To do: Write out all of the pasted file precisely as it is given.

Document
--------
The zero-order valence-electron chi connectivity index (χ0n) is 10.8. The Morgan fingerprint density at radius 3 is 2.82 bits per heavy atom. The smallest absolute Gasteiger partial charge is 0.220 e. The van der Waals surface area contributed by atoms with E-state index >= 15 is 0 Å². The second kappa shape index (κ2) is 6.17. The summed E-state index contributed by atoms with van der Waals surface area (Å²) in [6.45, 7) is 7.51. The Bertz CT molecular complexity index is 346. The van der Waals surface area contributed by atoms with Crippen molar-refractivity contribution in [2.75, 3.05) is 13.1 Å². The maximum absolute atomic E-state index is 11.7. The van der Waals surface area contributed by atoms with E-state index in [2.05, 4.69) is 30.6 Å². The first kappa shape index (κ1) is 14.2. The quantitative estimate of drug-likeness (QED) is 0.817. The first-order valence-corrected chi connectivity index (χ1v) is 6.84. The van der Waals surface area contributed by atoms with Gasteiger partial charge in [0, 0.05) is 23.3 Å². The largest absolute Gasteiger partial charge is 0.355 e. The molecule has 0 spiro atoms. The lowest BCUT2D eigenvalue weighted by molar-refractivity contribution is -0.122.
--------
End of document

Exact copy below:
The zero-order valence-electron chi connectivity index (χ0n) is 10.8. The Morgan fingerprint density at radius 3 is 2.82 bits per heavy atom. The smallest absolute Gasteiger partial charge is 0.220 e. The van der Waals surface area contributed by atoms with E-state index >= 15 is 0 Å². The second kappa shape index (κ2) is 6.17. The summed E-state index contributed by atoms with van der Waals surface area (Å²) in [6.45, 7) is 7.51. The Bertz CT molecular complexity index is 346. The van der Waals surface area contributed by atoms with Crippen molar-refractivity contribution in [2.75, 3.05) is 13.1 Å². The maximum absolute atomic E-state index is 11.7. The van der Waals surface area contributed by atoms with E-state index in [2.05, 4.69) is 30.6 Å². The first kappa shape index (κ1) is 14.2. The quantitative estimate of drug-likeness (QED) is 0.817. The first-order valence-corrected chi connectivity index (χ1v) is 6.84. The van der Waals surface area contributed by atoms with Gasteiger partial charge in [0, 0.05) is 23.3 Å². The largest absolute Gasteiger partial charge is 0.355 e. The molecule has 0 spiro atoms. The lowest BCUT2D eigenvalue weighted by molar-refractivity contribution is -0.122.